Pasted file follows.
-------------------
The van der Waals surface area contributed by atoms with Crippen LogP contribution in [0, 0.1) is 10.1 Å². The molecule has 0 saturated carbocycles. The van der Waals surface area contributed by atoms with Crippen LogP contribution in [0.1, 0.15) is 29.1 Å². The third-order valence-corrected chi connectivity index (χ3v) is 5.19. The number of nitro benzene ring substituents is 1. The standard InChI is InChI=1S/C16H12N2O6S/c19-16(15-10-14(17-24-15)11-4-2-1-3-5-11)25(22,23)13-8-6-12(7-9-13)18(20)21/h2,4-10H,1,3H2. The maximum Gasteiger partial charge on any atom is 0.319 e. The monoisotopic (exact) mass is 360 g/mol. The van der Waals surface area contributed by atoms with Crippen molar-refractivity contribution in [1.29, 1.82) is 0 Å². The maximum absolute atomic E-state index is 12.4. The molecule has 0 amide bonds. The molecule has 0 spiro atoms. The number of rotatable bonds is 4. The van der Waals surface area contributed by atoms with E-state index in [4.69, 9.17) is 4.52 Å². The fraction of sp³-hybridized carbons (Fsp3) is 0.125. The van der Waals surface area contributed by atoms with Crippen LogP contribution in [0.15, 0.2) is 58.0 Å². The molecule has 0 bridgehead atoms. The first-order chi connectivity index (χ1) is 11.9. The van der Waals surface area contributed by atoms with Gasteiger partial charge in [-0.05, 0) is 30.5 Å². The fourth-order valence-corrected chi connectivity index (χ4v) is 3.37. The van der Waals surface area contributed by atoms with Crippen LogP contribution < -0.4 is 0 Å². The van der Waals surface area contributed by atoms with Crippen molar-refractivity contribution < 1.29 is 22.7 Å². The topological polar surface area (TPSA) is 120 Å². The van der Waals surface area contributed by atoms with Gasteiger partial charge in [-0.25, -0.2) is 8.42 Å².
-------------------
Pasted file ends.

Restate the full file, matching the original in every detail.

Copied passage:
The van der Waals surface area contributed by atoms with Crippen LogP contribution in [0, 0.1) is 10.1 Å². The molecule has 0 saturated carbocycles. The van der Waals surface area contributed by atoms with Crippen LogP contribution in [0.1, 0.15) is 29.1 Å². The third-order valence-corrected chi connectivity index (χ3v) is 5.19. The number of nitro benzene ring substituents is 1. The standard InChI is InChI=1S/C16H12N2O6S/c19-16(15-10-14(17-24-15)11-4-2-1-3-5-11)25(22,23)13-8-6-12(7-9-13)18(20)21/h2,4-10H,1,3H2. The maximum Gasteiger partial charge on any atom is 0.319 e. The monoisotopic (exact) mass is 360 g/mol. The van der Waals surface area contributed by atoms with Crippen molar-refractivity contribution in [1.29, 1.82) is 0 Å². The maximum absolute atomic E-state index is 12.4. The molecule has 0 amide bonds. The molecule has 0 spiro atoms. The number of rotatable bonds is 4. The van der Waals surface area contributed by atoms with E-state index in [4.69, 9.17) is 4.52 Å². The fraction of sp³-hybridized carbons (Fsp3) is 0.125. The van der Waals surface area contributed by atoms with Crippen LogP contribution in [0.15, 0.2) is 58.0 Å². The molecule has 0 bridgehead atoms. The first-order chi connectivity index (χ1) is 11.9. The van der Waals surface area contributed by atoms with Gasteiger partial charge in [-0.05, 0) is 30.5 Å². The fourth-order valence-corrected chi connectivity index (χ4v) is 3.37. The van der Waals surface area contributed by atoms with Crippen LogP contribution < -0.4 is 0 Å². The van der Waals surface area contributed by atoms with Crippen molar-refractivity contribution < 1.29 is 22.7 Å². The topological polar surface area (TPSA) is 120 Å². The van der Waals surface area contributed by atoms with Gasteiger partial charge in [-0.25, -0.2) is 8.42 Å².